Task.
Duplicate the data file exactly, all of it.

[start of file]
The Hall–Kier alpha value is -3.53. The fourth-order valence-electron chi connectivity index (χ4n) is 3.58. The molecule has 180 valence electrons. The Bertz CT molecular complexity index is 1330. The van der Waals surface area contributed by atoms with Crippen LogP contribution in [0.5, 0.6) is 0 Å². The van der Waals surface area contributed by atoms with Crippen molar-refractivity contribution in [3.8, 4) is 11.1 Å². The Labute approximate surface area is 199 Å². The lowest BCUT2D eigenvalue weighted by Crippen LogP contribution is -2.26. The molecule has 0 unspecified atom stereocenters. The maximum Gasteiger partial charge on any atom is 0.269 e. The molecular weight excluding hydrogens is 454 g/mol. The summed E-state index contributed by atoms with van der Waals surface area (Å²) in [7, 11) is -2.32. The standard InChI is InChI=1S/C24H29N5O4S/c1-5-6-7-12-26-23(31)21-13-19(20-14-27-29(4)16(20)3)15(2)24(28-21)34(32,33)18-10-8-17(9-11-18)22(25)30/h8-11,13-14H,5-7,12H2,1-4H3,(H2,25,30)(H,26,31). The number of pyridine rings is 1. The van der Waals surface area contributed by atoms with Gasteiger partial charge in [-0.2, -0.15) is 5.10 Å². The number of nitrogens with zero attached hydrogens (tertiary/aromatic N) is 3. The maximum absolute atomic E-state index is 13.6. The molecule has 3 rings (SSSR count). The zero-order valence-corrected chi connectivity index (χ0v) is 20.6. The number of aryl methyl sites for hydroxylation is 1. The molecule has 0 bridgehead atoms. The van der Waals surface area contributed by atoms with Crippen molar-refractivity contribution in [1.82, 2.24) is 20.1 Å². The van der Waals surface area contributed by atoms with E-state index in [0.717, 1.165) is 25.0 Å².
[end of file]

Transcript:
The Hall–Kier alpha value is -3.53. The fourth-order valence-electron chi connectivity index (χ4n) is 3.58. The molecule has 180 valence electrons. The Bertz CT molecular complexity index is 1330. The van der Waals surface area contributed by atoms with Crippen LogP contribution in [0.5, 0.6) is 0 Å². The van der Waals surface area contributed by atoms with Crippen molar-refractivity contribution in [3.8, 4) is 11.1 Å². The Labute approximate surface area is 199 Å². The lowest BCUT2D eigenvalue weighted by Crippen LogP contribution is -2.26. The molecule has 0 unspecified atom stereocenters. The maximum Gasteiger partial charge on any atom is 0.269 e. The molecular weight excluding hydrogens is 454 g/mol. The summed E-state index contributed by atoms with van der Waals surface area (Å²) in [7, 11) is -2.32. The standard InChI is InChI=1S/C24H29N5O4S/c1-5-6-7-12-26-23(31)21-13-19(20-14-27-29(4)16(20)3)15(2)24(28-21)34(32,33)18-10-8-17(9-11-18)22(25)30/h8-11,13-14H,5-7,12H2,1-4H3,(H2,25,30)(H,26,31). The number of pyridine rings is 1. The van der Waals surface area contributed by atoms with Gasteiger partial charge in [-0.2, -0.15) is 5.10 Å². The number of nitrogens with zero attached hydrogens (tertiary/aromatic N) is 3. The maximum absolute atomic E-state index is 13.6. The molecule has 3 rings (SSSR count). The zero-order valence-corrected chi connectivity index (χ0v) is 20.6. The number of aryl methyl sites for hydroxylation is 1. The molecule has 0 bridgehead atoms. The van der Waals surface area contributed by atoms with Crippen molar-refractivity contribution in [1.82, 2.24) is 20.1 Å². The van der Waals surface area contributed by atoms with E-state index in [0.717, 1.165) is 25.0 Å².